The second-quarter 2015 earnings reporting season has begun, and FierceTelecom is tracking how key players in the wireline telecom industry performed. Check here throughout the reporting season for updates on providers, vendors and integrators in this segment.
América Móvil's U.S. MVNO, TracFone Wireless, plans to challenge T-Mobile US and AT&T with its own Mexican roaming offer, though details on the forthcoming action are cloudy. América Móvil's CEO announced TracFone's plans during his company's quarterly conference call with investors.
Altice, the cable and mobile telecoms group controlled by billionaire Patrick Drahi, told a Dutch newspaper over the weekend that it has "no interest" in buying the 21 per cent stake held in KPN by America Movil.
América Móvil's U.S. MVNO, TracFone Wireless, added just 25,000 net subscribers in the second quarter, only a slight improvement over the anemic growth the company experienced in the year-ago period. In the second quarter of 2014, the company had added just 8,000 customers.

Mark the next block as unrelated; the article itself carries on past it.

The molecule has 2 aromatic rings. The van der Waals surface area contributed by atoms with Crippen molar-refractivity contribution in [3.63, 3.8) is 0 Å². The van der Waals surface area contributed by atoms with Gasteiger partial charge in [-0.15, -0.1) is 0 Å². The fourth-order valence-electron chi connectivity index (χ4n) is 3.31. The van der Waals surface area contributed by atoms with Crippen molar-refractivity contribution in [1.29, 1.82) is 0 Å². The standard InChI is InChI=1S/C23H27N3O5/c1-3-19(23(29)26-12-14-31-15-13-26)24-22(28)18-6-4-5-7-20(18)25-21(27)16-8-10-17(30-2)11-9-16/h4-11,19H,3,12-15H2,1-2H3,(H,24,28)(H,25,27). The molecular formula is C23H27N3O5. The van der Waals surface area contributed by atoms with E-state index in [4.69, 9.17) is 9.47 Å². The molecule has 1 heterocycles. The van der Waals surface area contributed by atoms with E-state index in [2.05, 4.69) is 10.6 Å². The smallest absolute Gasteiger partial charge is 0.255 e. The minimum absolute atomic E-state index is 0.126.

Citing slow growth in Mexico and a "soft patch" for the U.S. economy at the start of the second quarter, America Movil saw its profits drop by 25.4 percent year over year to $895 million (14.05 billion pesos). Consolidated revenues were $13.8 billion (220 billion pesos), up 1.5 percent from the same period last year.
How did the wireless industry perform in the second quarter of 2015? In this earnings summary, we list results from the wireless industry's carriers, handset makers, equipment suppliers and others.
Mexico telecom regulator Instituto Federal de Telecomunicaciones' (Ifetel) move to give competitors equal access to Telmex's last mile network to other providers could usher in a new era of competition from local providers and even AT&T, which is making a big push into the country via its pending DirecTV deal.
Hannes Ametsreiter this week resigned from his position as CEO of the Telekom Austria group in what was described as a surprise move, marking the end of his long tenure at the América Móvil-owned operator.
AT&T is aiming to rent space on cell towers in Mexico from Telesites, the company that was spun off this spring from América Móvil, according to a Bloomberg report.
As it gets ready to face off against AT&T's eventual move into Mexico's TV market, América Móvil plans to build a new $50 billion fiber-to-the-home (FTTH) network.